If you’ve shopped for wine lately, you may have noticed that bottles you’d actually consider buying are sporting a screw cap rather than a cork. What’s going on here? The screw cap is getting respectable. For centuries, cork has been the stopper of choice for sealing wine, but it’s far from perfect, which is why screw-cap wine bottles could be more than a passing thing.
True cork has history
Cork comes from the bark of a particular species of oak, with most cork-producing trees in Portugal, Spain, and Algeria. After the actual corks are cut, they’re rinsed, most often in hydrogen peroxide or chlorine. While this bleaches the cork to a uniform color and rids it of mold, it can also create problems.
When a wine is “corked,” residual bleach is the culprit. A compound called trichloranisole (TCA), which taints the finished wine, can result. If you’ve ever smelled a musty, wet-cardboard odor when tasting wine, you know what I mean. (If you haven’t, chances are you will: it’s estimated that 2 to 10 percent of all cork-finished wines are affected by TCA.)
Synthetic corks solve one problem but may cause others
A growing number of wineries are using alternatives to natural cork.
Synthetic corks made of polymer were originally thought to be the answer to TCA spoilage. But they’re turning out to cause problems, too. Peter Bell, winemaker at Fox Run Vineyards in New York’s Finger Lakes region, says that synthetic corks seem to admit more oxygen than a natural cork. “Wines that I know to be delicious with beautiful aromas seem to lose those qualities more quickly under synthetic cork,” he says. Bell has found that Riesling and Pinot Noir seem to be more vulnerable than Cabernet Sauvignon or Chardonnay.
Composite corks are made from natural cork particles held together by a binder. While some are easy to remove and leave no trace elements in the wine, the worm on the corkscrew can cause the cork to crumble, leaving particles in the wine. And the binder, say many winemakers, imparts an odor to the wine.
Screw caps are gaining ground
Despite its association with bad wine, the screw cap (also known by the trademark name, Stelvin) is probably the most effective way to seal a bottle of wine, as it’s airtight and leaves little chance for contamination.
Wineries especially keen on screw caps use them for premium wines. Winemakers in New Zealand and Australia are particularly enthusiastic. In the United States, wineries in both Oregon and California are starting to embrace screw caps, in particular, California’s Bonny Doon Vineyard winemaker Randall Grahm, who admits that he’s “privileged to have customers who are open-minded to experimentation and innovation.”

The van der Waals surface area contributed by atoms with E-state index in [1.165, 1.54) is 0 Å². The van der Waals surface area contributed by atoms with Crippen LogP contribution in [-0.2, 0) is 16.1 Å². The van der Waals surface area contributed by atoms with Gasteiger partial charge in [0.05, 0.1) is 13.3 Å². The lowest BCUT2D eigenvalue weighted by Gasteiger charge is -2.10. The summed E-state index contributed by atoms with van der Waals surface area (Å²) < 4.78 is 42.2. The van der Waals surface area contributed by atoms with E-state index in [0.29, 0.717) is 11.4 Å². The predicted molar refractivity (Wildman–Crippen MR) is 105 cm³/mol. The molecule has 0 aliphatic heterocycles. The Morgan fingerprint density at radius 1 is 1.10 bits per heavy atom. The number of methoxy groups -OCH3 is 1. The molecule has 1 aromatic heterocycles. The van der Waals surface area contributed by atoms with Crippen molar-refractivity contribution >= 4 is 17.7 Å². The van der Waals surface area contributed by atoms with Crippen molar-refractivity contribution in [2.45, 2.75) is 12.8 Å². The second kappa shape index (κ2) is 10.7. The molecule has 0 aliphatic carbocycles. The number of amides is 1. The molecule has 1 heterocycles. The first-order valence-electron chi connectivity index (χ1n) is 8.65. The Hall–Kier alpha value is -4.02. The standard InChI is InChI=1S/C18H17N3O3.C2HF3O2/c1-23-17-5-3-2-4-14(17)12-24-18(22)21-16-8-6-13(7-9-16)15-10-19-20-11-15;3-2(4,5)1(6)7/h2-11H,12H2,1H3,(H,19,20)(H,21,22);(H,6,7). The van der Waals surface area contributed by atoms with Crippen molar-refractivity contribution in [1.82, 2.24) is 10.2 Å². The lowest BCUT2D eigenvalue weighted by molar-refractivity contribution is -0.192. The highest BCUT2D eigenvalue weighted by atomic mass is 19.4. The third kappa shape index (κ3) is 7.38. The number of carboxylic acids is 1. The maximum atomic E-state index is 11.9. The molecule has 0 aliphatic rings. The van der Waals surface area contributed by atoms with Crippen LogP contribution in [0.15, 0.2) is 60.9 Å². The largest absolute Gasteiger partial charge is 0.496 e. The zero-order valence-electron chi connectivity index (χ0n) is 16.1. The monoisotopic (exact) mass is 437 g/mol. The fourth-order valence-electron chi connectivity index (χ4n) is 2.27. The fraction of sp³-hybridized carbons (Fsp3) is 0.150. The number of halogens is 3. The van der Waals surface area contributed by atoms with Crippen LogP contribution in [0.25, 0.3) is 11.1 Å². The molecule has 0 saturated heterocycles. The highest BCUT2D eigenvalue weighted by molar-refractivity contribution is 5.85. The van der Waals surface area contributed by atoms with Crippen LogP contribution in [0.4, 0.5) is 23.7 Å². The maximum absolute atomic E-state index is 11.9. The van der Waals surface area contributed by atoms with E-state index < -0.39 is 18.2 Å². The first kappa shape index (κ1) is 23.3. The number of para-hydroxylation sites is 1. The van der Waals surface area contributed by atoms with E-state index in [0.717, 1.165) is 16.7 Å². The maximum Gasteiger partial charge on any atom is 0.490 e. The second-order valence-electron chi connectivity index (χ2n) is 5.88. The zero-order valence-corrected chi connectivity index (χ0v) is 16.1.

“A lot lies in the package design,” says Michael Skurnik, a wine importer who carries premium screw-cap wines. “The bottles needn’t look down-market.” (Some wine lists denote screw-cap bottles as “cork free.”)
But can wine breathe without a cork?
Some worry that a screw cap, which is airtight, will arrest aging, arguing that cork, porous and flexible, can let minute amounts of oxygen into the bottle. Ed Sbragia, chief winemaker of Beringer vineyards in the Napa Valley, says he’s reluctant to change until there’s something that works as well as a cork. “I think of wine as a living, breathing thing, and I believe it benefits when a goodquality cork is used.” But Vernon Singleton, professor emeritus of enology at the University of California at Davis, says that a properly corked bottle admits little if any oxygen. The good effects of bottle aging, he contends, depend on slow-term changes that happen without oxygen. For now, the debate goes on.
In my opinion, screw caps are appropriate for less expensive wines meant to be drunk within a year or so. But, as both a sommelier and a wine drinker, I’m reluctant to give up the uncorking and decanting rituals that go along with an aged bottle of fine wine. So, despite the problems inherent in cork, I think it will be a while before we say goodbye to this time-honored method of stoppering a wine bottle.
Screw cap wines you’ll want to drink
• Rosemount Estate Diamond Riesling
• Wynns Coonawarra Estate Riesling
• Jacob’s Creek Reserve Riesling
• Annie’s Lane Riesling
• Wolf Blass Gold Label Riesling
• Penfolds Eden Valley Riesling
• Mount Horrocks Riesling
• Grosset Polish Hill Riesling
• Bonny Doon Ca’ del Solo Big House White
• Bonny Doon Ca’ del Solo Big House Red
• Bonny Doon Clos de Gilroy
• Bonny Doon Old Telegram
• Sonoma-Cutrer Founder’s Reserve
• PlumpJack Cabernet Sauvignon Reserve
• Paul Blanck Alsace Pinot Blanc
• Villa Maria Private Bin Sauvignon Blanc
• Lawson’s Dry Hills Sauvignon Blanc
• Jackson Estate Sauvignon Blanc
• Kim Crawford Sauvignon Blanc
• Kim Crawford Chardonnay
• Wairau River Sauvignon Blanc
• Kumeu River Chardonnay
• Felton Road Pinot Noir
• Villa Maria Reserve Pinot Noir
• Willakenzie Estate Pinot Blanc
• 2001 Willakenzie Estate Pinot Noir
• 2001 Argyle Merlot
• 2001 Argyle Syrah